What happens when you take the G out of GSM?

If you belong to a particular tribe you might immediately yell out HellFire Club! which is the home of S&M but you'd be on a vastly different tangent to us. We're thinking more about the G.

The G, we don't have to tell you, stands for Grenache in its long living and delicious partnership with S (shiraz) and M (mourvedre). But just as happened when Phil Collins left Genesis, Grenache is also quite the superstar as a solo artist.

While Grenache originally hails from Spain and has its spiritual home in France's Rhone Valley, the Grenache we grow and make in Australia is its own special breed. Australian Grenache, primarily from the warm climes of South Australia has long been a stalwart of the wine industry. Originally planted here in the 18th century, Grenache was by far our most widely planted grape until Shiraz took over in the 1960's. Perhaps with that came a loss of focus and interest in Grenache as a stand alone grape but it seems now the spicy, berry-driven characteristics of quality Grenache are being rediscovered and celebrated.

The original Australian plantings were all bush vines. You might have seen these unique vineyards in your travels through McLaren Vale and the Barossa Valley. Old, gnarled vines without any trellising or support, sitting low to the ground. And here may be the secret to this varietal's revival.

When it comes to Grenache the older the vine, the better the wine. Grenache made from old vines yielding less fruit turns out to be rich, luscious, spicy and intense. As James Halliday notes "I may be accused of bias but I genuinely believe McLaren Vale Grenache and GSM blends to be of world standard".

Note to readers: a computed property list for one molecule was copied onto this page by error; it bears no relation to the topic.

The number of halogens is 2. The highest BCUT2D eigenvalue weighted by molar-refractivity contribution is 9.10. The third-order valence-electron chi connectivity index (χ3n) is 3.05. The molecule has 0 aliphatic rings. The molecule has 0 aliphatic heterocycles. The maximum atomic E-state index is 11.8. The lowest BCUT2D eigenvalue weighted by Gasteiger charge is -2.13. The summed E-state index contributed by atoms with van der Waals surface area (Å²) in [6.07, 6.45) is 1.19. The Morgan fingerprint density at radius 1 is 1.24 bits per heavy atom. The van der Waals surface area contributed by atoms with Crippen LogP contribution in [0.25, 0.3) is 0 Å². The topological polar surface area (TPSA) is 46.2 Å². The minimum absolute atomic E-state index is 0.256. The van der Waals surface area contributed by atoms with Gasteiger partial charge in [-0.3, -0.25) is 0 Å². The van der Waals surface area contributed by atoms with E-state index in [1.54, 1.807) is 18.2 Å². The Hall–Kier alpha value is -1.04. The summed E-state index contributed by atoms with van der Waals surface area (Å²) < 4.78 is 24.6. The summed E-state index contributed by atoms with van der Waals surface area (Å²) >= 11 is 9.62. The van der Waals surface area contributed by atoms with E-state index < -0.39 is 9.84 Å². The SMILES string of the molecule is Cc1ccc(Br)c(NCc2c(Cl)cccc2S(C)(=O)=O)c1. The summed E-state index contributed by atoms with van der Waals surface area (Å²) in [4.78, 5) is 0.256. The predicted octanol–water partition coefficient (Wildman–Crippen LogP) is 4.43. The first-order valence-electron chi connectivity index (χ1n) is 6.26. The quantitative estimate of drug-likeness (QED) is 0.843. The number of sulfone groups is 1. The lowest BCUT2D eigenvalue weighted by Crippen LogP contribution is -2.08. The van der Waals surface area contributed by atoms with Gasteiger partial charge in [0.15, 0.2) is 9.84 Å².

Another reason for the resurgence of Grenache may be our tastes shifting toward lighter red wine styles. We fondly associate Grenache with Pinot Noir and Tempranillo when it comes to palate weight and flavour profiles but it is definitely the more robust of the three (so rather than Phil Collins maybe it's a mustachioed Dave Crosby standing next to Stills & Nash. We're still trying to work out which grape is the Neil Young equivalent. Drop us a line if you have an idea).

Regardless of which rock star best represents this superstar grape, the proof will always be in the drinking and Old Vine Grenache made with modern sensibilities over-delivers, especially if your criteria is fruit driven, fragrant wine with intensity and plushness. If you haven't sampled a solo Grenache recently we think, much like the grape itself, your time has come.

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